Mark Barkan's New Book: Success Factor
Mark Barkan | On 22, Sep 2015
Written by: Mark Barkan and Anatoly Guin, 2015
Foreword for the English edition
Renowned physicist Leo Szilard proposed a simple, yet elegant image: Let’s represent all human knowledge as a ball. Then the space outside of the ball is unknown territory. The surface of the ball symbolizes the border with the unknown. The larger the amount of knowledge, however, the greater the area of contact with the unknown, and each point of the interface with the unknown is a problem that needs solving in order to acquire new knowledge.
In most cases, existing knowledge is insufficient to solve these problems and the ability to think differently is critical in order to deal with them. Thus, the more we know as a society, the more we need thinkers and problem solvers. Yet, with these challenges, our schools fail at all levels to develop creative and critical thinking skills.
Success Factor is a recently released book dedicated to one of the most effective methods for teaching creative and critical thinking skills. The authors view this book as a primary guide for teachers and parents on how to teach solid thinking skills; the exercises provided combine a variety of methods, TRIZ a primary one, to help teachers, parents, and students alike with this very difficult task.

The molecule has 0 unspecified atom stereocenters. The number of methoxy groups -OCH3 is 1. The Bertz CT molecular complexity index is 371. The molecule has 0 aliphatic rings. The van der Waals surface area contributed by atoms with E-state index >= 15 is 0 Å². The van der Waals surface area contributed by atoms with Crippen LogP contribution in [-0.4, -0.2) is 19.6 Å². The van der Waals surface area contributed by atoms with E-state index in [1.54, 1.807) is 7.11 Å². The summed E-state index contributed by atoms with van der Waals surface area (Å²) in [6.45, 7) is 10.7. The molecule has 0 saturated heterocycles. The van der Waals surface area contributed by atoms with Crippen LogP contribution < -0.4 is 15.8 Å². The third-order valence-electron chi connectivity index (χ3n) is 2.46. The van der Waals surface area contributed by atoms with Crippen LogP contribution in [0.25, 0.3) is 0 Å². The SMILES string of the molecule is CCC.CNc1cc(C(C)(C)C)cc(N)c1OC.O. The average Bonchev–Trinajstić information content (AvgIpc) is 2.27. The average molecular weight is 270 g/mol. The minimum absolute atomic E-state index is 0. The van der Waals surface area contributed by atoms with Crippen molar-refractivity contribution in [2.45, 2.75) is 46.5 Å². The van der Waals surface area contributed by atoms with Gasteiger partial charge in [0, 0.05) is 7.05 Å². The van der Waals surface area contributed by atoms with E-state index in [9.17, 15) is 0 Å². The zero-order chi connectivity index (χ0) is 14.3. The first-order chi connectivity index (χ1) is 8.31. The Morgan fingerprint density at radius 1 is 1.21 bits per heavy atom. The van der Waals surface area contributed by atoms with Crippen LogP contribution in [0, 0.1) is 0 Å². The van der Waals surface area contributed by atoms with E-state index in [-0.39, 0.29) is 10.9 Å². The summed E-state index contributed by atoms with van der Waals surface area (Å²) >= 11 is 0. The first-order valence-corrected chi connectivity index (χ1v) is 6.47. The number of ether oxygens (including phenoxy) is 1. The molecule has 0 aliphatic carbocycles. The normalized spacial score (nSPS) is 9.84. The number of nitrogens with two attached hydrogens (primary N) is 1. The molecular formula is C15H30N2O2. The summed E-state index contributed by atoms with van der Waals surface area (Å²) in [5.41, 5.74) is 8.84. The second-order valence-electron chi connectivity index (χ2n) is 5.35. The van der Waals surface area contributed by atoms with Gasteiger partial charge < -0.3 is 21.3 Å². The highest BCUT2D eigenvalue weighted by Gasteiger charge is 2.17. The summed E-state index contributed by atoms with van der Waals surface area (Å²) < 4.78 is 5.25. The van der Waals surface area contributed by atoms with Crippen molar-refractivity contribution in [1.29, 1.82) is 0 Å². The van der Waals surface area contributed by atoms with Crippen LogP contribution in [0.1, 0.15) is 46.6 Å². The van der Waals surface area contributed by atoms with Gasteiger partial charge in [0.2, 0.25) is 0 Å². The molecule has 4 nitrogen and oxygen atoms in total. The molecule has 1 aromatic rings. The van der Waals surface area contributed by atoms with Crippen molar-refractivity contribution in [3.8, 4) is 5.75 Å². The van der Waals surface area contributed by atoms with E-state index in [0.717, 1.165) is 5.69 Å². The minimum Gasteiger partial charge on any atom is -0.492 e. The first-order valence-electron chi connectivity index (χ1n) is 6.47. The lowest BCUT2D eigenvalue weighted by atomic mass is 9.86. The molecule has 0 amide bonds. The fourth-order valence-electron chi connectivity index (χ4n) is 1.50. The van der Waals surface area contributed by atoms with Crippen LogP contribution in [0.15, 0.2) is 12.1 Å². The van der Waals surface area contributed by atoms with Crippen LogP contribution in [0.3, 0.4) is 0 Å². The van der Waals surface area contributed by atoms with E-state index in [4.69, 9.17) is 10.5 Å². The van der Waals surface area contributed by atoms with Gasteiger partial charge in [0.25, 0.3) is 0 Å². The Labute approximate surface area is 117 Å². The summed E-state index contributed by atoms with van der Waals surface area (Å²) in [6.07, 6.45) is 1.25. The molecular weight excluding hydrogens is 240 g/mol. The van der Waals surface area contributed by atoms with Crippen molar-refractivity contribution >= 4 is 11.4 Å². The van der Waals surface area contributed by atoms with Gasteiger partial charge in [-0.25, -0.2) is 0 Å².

This book is something new – it’s not another book on the traditional approach to education. It encourages us to pay attention to changes in the content of education; to change the emphasis from a teaching model that is oriented toward assimilating facts to one that incorporates how to develop creative thinking. The book also provides a clear understanding of this approach to learning – learning through open problems. The book serves as an excellent starting point for all educators interested in the development of creative thinking in children. I suspect that it will also help teachers of middle school students change the way they think, fostering their own creativity. This book will be useful for leaders in education who are concerned about the current status of the field.